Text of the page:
The flight to Newark is delayed. But we finally board. As we’re waiting to take off, I look out the window at the bags being loaded onto the plane, and I see that they are loading a dead body in a travel coffin. This cannot be a good sign, I think. But we do actually take off.
Then we get hit by lightning.
Now, apparently planes get hit by lightning all the time, so this doesn’t make us crash or anything like that. It does scare the hell out of me, though, and emphasizes that God or the universe or whoever must be really fucking pissed at me right now to evoke those levels of Biblical fury. Lightning aside, we landed safely in Newark — late, and about 30 hours after I initially departed Austin, but what can you do — and, of course, my bag is at La Guardia. Thankfully, there is apparently one single competent person who works at Delta, and he was managing the lost baggage station yesterday night. He scheduled delivery of the bags to my house that same night; naturally, they did not arrive last night, but did at least come this morning (I’ll take what I can get at this point).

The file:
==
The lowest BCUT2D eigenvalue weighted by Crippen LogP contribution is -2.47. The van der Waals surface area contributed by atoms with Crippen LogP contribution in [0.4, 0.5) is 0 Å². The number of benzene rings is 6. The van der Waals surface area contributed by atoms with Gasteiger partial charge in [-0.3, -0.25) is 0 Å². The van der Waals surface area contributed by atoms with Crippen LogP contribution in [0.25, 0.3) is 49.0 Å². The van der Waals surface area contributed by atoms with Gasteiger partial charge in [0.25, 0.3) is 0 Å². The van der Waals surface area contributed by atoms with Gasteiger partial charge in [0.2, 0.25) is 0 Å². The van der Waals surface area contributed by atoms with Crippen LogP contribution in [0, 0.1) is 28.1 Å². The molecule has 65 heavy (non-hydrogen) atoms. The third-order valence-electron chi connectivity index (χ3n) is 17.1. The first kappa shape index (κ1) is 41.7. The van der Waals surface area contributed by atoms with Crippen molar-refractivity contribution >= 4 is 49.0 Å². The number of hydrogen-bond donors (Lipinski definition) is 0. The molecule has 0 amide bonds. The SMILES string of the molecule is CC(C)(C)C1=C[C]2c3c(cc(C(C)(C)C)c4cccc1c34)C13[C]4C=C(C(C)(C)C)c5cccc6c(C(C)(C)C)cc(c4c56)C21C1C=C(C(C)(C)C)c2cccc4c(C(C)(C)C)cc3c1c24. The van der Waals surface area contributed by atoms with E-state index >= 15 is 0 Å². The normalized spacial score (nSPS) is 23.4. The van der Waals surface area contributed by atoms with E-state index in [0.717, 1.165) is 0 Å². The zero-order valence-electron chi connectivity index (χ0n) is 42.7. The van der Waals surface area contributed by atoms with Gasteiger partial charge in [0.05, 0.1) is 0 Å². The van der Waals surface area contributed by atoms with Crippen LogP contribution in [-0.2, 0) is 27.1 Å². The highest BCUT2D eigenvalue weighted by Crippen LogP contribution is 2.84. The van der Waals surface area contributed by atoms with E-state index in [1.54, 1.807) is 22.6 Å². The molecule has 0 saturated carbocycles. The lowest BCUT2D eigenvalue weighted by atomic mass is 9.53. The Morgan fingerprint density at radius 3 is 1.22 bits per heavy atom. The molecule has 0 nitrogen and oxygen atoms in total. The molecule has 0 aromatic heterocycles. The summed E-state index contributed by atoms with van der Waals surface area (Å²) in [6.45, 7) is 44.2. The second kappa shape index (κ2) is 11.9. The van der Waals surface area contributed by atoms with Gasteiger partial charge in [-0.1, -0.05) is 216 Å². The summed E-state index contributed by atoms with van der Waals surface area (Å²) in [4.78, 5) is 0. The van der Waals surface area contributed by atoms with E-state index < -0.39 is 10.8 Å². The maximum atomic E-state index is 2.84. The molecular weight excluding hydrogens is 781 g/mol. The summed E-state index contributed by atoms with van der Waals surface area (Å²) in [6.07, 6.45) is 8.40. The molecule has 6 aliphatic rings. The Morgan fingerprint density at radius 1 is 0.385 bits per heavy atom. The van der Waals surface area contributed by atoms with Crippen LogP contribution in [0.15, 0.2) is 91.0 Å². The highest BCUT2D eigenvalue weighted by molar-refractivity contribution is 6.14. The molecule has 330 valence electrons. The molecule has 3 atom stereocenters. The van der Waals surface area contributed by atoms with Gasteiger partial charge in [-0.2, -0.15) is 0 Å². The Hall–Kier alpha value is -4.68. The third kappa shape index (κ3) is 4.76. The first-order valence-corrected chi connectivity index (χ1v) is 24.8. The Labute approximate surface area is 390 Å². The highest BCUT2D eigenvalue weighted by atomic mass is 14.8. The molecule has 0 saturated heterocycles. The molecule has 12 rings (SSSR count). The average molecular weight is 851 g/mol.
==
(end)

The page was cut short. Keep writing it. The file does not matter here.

When I called Delta Customer Service to complain, I first received an automated message that because of high call volume, they could not take my call. Which, if that many people are complaining about you? I dunno, maybe time to change! I called back and the lady hung up on me. I called a third time and they first told me that “there is nobody here who takes complaints,” but after I insisted on voicing my complaint offered me a $200 travel voucher. Which, (a) I spent waaaay more than $200 on rental cars, cabs, and replacement personal products, and (b) not sure I’ll be flying Delta again any time soon, so a voucher isn’t exactly ideal. Oh also now I am sick from being up for approximately 52 hours in row, except I don’t have time to go to the doctor because I have so much work to do from missing Monday. When I said that a $200 voucher didn’t exactly cut it, the Delta man told me I would have to write a letter. Since I do enjoy writing strongly-worded letters, I followed his advice, and it is a strongly-worded letter indeed. We will see what happens, or if anyone actually reads it (or if anyone actually reads this!), for they are both quite long.
So there you have it. Delta Airlines is basically Satan, and we are apparently engaged in a multi-day fight to the death. Oh and all of this was tweeted, if you would like to read the carnage in real time.
Who else has something to complain about today?